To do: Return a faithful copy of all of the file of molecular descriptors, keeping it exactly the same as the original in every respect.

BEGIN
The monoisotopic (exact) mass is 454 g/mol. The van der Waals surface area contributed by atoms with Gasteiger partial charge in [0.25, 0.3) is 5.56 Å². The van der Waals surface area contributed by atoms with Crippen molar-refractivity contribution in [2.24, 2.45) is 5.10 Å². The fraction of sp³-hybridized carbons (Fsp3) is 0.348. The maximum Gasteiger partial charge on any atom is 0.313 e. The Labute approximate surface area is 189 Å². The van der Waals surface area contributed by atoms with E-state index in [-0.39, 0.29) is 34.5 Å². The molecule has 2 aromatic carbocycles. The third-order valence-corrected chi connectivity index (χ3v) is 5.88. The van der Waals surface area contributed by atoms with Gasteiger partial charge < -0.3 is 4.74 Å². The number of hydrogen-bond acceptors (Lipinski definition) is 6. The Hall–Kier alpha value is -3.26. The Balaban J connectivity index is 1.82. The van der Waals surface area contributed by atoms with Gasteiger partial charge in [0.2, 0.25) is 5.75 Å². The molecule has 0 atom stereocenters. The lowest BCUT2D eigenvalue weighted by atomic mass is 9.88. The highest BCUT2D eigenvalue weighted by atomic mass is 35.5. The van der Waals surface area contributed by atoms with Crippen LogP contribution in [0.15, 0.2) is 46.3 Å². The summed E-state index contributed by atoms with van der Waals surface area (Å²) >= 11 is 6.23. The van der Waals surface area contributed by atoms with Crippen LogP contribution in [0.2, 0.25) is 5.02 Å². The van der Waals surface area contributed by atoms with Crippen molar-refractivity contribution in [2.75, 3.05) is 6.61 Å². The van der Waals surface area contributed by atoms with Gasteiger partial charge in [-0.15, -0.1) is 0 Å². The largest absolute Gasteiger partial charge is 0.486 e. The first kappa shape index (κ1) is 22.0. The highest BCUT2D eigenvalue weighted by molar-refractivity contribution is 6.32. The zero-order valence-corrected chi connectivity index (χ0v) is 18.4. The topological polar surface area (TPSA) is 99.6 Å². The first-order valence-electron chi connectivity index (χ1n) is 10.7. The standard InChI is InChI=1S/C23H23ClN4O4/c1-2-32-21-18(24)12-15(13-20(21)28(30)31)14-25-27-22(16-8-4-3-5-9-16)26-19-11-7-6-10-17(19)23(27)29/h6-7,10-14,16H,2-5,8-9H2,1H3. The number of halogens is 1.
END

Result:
The monoisotopic (exact) mass is 454 g/mol. The van der Waals surface area contributed by atoms with Gasteiger partial charge in [0.25, 0.3) is 5.56 Å². The van der Waals surface area contributed by atoms with Crippen molar-refractivity contribution in [2.24, 2.45) is 5.10 Å². The fraction of sp³-hybridized carbons (Fsp3) is 0.348. The maximum Gasteiger partial charge on any atom is 0.313 e. The Labute approximate surface area is 189 Å². The van der Waals surface area contributed by atoms with E-state index in [-0.39, 0.29) is 34.5 Å². The molecule has 2 aromatic carbocycles. The third-order valence-corrected chi connectivity index (χ3v) is 5.88. The van der Waals surface area contributed by atoms with Gasteiger partial charge < -0.3 is 4.74 Å². The number of hydrogen-bond acceptors (Lipinski definition) is 6. The Hall–Kier alpha value is -3.26. The Balaban J connectivity index is 1.82. The van der Waals surface area contributed by atoms with Gasteiger partial charge in [0.2, 0.25) is 5.75 Å². The molecule has 0 atom stereocenters. The lowest BCUT2D eigenvalue weighted by atomic mass is 9.88. The highest BCUT2D eigenvalue weighted by atomic mass is 35.5. The van der Waals surface area contributed by atoms with Crippen LogP contribution in [0.15, 0.2) is 46.3 Å². The summed E-state index contributed by atoms with van der Waals surface area (Å²) >= 11 is 6.23. The van der Waals surface area contributed by atoms with Crippen LogP contribution in [0.2, 0.25) is 5.02 Å². The van der Waals surface area contributed by atoms with Crippen molar-refractivity contribution in [2.75, 3.05) is 6.61 Å². The van der Waals surface area contributed by atoms with Gasteiger partial charge in [-0.15, -0.1) is 0 Å². The largest absolute Gasteiger partial charge is 0.486 e. The first kappa shape index (κ1) is 22.0. The highest BCUT2D eigenvalue weighted by molar-refractivity contribution is 6.32. The zero-order valence-corrected chi connectivity index (χ0v) is 18.4. The topological polar surface area (TPSA) is 99.6 Å². The first-order valence-electron chi connectivity index (χ1n) is 10.7. The standard InChI is InChI=1S/C23H23ClN4O4/c1-2-32-21-18(24)12-15(13-20(21)28(30)31)14-25-27-22(16-8-4-3-5-9-16)26-19-11-7-6-10-17(19)23(27)29/h6-7,10-14,16H,2-5,8-9H2,1H3. The number of halogens is 1.